From 1999 to 2014, United States deaths from Alzheimer’s disease rose by 54.5 percent. According to the U.S. Centers for Disease Control and Prevention (CDC), the Alzheimer’s death rate rose during those 15 years from 16.5 to 25.4 deaths per 100,000 people. In 2014, 93,541 people died from Alzheimer’s.
Alzheimer’s, the leading cause of dementia and the sixth-leading cause of death in the United States, caused 3.6 percent of deaths in 2014.
Researchers expect rates will continue to rise as life expectancy increases. About 5.5 million Americans are living with the disease. That number is expected to rise to 16 million by 2050.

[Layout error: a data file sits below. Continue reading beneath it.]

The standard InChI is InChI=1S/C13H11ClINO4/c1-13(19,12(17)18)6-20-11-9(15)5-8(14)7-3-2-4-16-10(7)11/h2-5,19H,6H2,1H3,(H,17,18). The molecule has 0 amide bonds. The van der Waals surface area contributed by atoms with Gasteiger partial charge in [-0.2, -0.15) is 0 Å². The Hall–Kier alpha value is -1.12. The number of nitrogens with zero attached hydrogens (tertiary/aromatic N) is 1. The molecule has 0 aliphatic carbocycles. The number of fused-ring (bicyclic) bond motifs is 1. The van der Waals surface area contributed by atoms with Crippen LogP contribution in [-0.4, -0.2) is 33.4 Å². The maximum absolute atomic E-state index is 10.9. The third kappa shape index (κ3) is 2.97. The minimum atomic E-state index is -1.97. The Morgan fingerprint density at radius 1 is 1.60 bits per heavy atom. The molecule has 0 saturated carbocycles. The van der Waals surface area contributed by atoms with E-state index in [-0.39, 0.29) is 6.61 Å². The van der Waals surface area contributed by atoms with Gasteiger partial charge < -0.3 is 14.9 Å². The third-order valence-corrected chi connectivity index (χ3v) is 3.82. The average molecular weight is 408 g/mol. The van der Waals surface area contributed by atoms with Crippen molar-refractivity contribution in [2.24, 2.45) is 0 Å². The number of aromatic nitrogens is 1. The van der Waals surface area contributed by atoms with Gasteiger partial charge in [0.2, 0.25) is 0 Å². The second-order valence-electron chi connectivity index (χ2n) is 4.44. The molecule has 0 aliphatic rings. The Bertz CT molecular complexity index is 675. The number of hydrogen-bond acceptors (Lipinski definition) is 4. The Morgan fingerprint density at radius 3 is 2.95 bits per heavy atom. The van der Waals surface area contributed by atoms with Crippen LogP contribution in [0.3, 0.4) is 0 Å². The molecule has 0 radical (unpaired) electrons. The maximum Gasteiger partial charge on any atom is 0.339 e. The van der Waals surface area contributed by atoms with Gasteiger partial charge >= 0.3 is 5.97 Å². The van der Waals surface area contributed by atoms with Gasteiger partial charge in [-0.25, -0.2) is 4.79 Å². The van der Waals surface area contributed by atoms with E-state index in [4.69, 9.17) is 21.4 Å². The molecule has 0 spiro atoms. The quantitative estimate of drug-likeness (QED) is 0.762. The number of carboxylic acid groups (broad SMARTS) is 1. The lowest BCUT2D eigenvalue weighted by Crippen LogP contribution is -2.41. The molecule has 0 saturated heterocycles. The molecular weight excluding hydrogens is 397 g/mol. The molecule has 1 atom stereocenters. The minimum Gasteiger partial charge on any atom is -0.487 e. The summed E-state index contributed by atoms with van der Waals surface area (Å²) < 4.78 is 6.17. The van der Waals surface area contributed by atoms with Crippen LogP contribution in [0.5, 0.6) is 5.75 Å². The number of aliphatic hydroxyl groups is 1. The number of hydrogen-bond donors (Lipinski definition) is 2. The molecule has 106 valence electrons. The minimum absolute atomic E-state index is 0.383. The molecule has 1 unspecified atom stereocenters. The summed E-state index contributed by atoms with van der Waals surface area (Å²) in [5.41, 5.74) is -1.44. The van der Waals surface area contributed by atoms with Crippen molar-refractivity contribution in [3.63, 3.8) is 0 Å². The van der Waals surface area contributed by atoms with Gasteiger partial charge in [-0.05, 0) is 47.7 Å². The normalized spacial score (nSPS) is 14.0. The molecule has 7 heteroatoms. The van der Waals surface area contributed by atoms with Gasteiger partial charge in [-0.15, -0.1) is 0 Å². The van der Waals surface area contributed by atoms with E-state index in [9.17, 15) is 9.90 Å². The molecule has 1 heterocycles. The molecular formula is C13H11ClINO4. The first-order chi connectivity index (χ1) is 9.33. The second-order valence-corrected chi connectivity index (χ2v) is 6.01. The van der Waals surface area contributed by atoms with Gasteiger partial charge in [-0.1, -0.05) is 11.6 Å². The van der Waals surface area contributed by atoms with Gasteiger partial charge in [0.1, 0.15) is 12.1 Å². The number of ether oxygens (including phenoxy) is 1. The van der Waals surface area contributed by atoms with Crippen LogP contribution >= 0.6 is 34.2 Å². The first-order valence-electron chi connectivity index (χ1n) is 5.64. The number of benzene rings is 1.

There is a trend for more people with Alzheimer’s to die at home rather than a medical facility. The number of Alzheimer’s patients dying at home increased from 13.9 percent to 24.9 percent from 2009 to 2014. During the same time period, the number of who died from Alzheimer’s in medical facilities fell from 14.7 percent in 1999 to 6.6 percent in 2014.
The disease mainly affects people over the age of 65. The rise in Alzheimer’s cases is attributed to the increasing numbers of older people, as medical improvements have led to fewer deaths from conditions such as heart disease. However, some of the increase may be the result of more accurate reporting by doctors.
At this time there is no cure for Alzheimer’s. It is the leading cause of long term care insurance claims. To plan for possible long term care needs in the future, see the Guide To Long Term Care.
Planning to buy long term care insurance at some point? Remember you must buy before the diagnosis. There are many conditions like Alzheimer’s that are uninsurable, here is a partial list: Are You Insurable?